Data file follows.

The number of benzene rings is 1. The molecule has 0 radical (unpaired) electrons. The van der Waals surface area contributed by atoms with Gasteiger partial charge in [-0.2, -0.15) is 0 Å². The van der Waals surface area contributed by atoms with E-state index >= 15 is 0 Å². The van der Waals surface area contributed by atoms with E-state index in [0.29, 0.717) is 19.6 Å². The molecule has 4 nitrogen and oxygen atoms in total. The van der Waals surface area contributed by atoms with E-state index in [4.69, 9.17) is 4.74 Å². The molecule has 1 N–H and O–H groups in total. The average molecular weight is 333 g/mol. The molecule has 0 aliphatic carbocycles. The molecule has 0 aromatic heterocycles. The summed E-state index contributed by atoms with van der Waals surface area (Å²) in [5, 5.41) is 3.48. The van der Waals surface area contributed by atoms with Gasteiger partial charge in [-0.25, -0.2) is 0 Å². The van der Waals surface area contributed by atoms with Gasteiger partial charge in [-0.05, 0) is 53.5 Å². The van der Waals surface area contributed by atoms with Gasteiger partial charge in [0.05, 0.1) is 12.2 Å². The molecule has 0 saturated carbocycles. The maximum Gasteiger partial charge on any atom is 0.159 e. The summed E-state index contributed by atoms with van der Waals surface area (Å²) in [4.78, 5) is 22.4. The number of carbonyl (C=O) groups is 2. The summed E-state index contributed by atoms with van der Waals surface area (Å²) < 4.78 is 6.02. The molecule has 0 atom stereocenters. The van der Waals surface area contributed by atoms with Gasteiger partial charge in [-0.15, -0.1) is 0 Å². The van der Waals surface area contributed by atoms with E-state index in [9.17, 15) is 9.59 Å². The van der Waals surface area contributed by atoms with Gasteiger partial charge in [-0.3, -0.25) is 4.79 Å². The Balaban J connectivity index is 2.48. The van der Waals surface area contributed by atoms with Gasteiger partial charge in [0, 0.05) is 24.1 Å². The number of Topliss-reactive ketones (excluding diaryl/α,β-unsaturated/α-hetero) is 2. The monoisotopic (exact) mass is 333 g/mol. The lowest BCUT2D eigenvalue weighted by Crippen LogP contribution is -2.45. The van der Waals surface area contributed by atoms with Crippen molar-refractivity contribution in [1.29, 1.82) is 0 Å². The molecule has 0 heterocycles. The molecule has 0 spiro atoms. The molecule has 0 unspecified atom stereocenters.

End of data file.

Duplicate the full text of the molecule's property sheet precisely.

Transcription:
The number of benzene rings is 1. The molecule has 0 radical (unpaired) electrons. The van der Waals surface area contributed by atoms with Gasteiger partial charge in [-0.2, -0.15) is 0 Å². The van der Waals surface area contributed by atoms with E-state index >= 15 is 0 Å². The van der Waals surface area contributed by atoms with E-state index in [0.29, 0.717) is 19.6 Å². The molecule has 4 nitrogen and oxygen atoms in total. The van der Waals surface area contributed by atoms with E-state index in [4.69, 9.17) is 4.74 Å². The molecule has 1 N–H and O–H groups in total. The average molecular weight is 333 g/mol. The molecule has 0 aliphatic carbocycles. The molecule has 0 aromatic heterocycles. The summed E-state index contributed by atoms with van der Waals surface area (Å²) in [5, 5.41) is 3.48. The van der Waals surface area contributed by atoms with Gasteiger partial charge in [-0.25, -0.2) is 0 Å². The van der Waals surface area contributed by atoms with Gasteiger partial charge in [-0.05, 0) is 53.5 Å². The van der Waals surface area contributed by atoms with Gasteiger partial charge in [0.05, 0.1) is 12.2 Å². The molecule has 0 saturated carbocycles. The maximum Gasteiger partial charge on any atom is 0.159 e. The summed E-state index contributed by atoms with van der Waals surface area (Å²) in [4.78, 5) is 22.4. The number of carbonyl (C=O) groups is 2. The summed E-state index contributed by atoms with van der Waals surface area (Å²) < 4.78 is 6.02. The molecule has 0 atom stereocenters. The van der Waals surface area contributed by atoms with Gasteiger partial charge in [-0.15, -0.1) is 0 Å². The van der Waals surface area contributed by atoms with E-state index in [9.17, 15) is 9.59 Å². The van der Waals surface area contributed by atoms with Gasteiger partial charge in [-0.3, -0.25) is 4.79 Å². The Balaban J connectivity index is 2.48. The van der Waals surface area contributed by atoms with Gasteiger partial charge in [0, 0.05) is 24.1 Å². The number of Topliss-reactive ketones (excluding diaryl/α,β-unsaturated/α-hetero) is 2. The monoisotopic (exact) mass is 333 g/mol. The lowest BCUT2D eigenvalue weighted by Crippen LogP contribution is -2.45. The van der Waals surface area contributed by atoms with Crippen molar-refractivity contribution in [1.29, 1.82) is 0 Å². The molecule has 0 heterocycles. The molecule has 0 spiro atoms. The molecule has 0 unspecified atom stereocenters.